Prather’s Pick: A book to help kids remember the rules
“Clark the Shark”, a picture book intended for ages 4 to 8, is another book that can be used to teach kids (both at home and at school) as well as to entertain them! The book was written by Bruce Hale and illustrated by Guy Francis. It is published by Harper, an imprint of HarperCollinsPublishers (2013).
I’m always blown away by the creativity of children’s writers and illustrators, like this book, for example. The story begins as a school bus is headed for Theodore Roosterfish Elementary. That isn’t unusual, except that this school bus is a small yellow submarine, and the school is a sunken ship with a hole in its side. (Wrecked or not, the school is rated a “top school for fish.”) The setting is the ocean.
The bus sub stops beside a bus sign, and Clark the Shark crawls out through the hatch—just barely because even though he’s a youngster, Clark is big, much bigger than the other pupils. He’s dressed in a red and white-striped shirt, and a tiny ball cap is perched on top of his head.
The teacher, Mrs. Inkydink, greets the students, which include a jellyfish, a variety of other fishes and a crab. Clark’s best friend is Joey Mackerel.
Mrs. Inkydink is a pastel-colored octopus who wears a yellow dress and has a yellow bow around her head. Talk about multitasking! Mrs. Inkydink uses her tentacles to write on the chalkboard, write on a paper with a pencil and hold onto other papers — all at the same time. When it’s time for the reading circle, she can hold three books at once.
Clark loves Mrs. Inkydink. In fact he loves everything about school. He loves playing upsy-downsy and spinna-ma-jig and lunchtime and reading — everything. The problem is that Clark is a bit too enthusiastic. He’s too loud, too rough, and at lunch everything smells so good that he helps himself to the other students’ food. It’s finally gotten so that the other students won’t play, eat, or sit with Clark.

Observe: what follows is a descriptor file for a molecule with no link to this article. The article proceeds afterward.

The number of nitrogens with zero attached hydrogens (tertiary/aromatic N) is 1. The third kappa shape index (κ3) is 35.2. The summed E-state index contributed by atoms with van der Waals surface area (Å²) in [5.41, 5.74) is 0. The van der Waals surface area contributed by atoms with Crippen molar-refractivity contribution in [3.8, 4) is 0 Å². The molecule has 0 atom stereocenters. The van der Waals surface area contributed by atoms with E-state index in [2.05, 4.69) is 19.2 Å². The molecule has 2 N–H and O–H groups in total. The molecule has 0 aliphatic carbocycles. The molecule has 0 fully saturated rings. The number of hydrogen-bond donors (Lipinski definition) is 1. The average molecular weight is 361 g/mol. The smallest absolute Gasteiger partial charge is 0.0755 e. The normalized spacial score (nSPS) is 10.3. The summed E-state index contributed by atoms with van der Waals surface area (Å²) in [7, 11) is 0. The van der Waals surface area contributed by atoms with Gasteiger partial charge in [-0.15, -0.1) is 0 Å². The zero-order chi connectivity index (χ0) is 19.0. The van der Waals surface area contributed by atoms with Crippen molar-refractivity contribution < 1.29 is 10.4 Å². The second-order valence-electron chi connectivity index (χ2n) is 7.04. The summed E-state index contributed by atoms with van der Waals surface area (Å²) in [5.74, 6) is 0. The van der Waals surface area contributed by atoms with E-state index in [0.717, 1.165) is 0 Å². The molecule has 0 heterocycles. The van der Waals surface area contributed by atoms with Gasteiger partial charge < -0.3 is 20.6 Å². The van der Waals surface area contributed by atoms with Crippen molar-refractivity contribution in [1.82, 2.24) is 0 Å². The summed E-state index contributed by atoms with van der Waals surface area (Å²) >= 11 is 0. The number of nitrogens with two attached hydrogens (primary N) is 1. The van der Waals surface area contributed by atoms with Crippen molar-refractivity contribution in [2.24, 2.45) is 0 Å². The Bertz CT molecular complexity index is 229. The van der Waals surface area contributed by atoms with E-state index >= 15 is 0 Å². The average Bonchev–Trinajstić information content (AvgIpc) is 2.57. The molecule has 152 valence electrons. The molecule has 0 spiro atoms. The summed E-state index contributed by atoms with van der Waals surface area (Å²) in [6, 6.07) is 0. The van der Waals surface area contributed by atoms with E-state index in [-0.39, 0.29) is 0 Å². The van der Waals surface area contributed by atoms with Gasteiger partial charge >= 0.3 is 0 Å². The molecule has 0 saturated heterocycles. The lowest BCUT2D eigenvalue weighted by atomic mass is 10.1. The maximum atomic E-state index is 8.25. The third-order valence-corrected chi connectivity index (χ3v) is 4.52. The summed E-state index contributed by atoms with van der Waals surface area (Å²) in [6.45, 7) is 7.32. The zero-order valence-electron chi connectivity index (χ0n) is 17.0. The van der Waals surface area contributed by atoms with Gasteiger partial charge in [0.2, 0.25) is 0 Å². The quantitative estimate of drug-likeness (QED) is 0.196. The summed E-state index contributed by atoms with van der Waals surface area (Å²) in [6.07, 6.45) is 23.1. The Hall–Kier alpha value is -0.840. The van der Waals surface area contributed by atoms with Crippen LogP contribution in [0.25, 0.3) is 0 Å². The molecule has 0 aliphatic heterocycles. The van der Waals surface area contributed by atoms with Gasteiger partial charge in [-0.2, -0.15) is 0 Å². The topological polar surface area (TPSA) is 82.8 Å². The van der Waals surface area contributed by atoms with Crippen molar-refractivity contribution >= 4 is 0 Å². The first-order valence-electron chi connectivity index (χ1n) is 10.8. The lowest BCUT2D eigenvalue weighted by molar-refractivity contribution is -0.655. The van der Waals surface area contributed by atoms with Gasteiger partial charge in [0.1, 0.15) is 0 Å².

So Mrs. Inkydink tells Clark that there’s a place for everything, and “Sometimes the rule is to stay cool.”
It isn’t easy, but Clark tries to calm himself down. Mrs. Inkydink helps. Clark decides to come up with other rhymes that will help him remember the rules, like “Only munch your own lunch.”
Then a new big kid, Sid the Squid, comes to school.
Learning to follow the rules is tough for kids. After reading this book to children (at home or at school), have them think of rhymes to help them remember the rules. The rhymes might be put on little posters to be hung up around the house or in the classroom. Kids might also enjoy finding out more about some of the ocean animals, including sharks.
“Clark the Shark” is a delightful book! Sally Beauchamp, children’s librarian at the Moffat County Library, pointed the book out to me the other day. She said that kids love it. So that’s where you can find the hardcover book. If you’d like to purchase the book (it costs about $17.99 in hardcover), check with Downtown Books or other bookstores.
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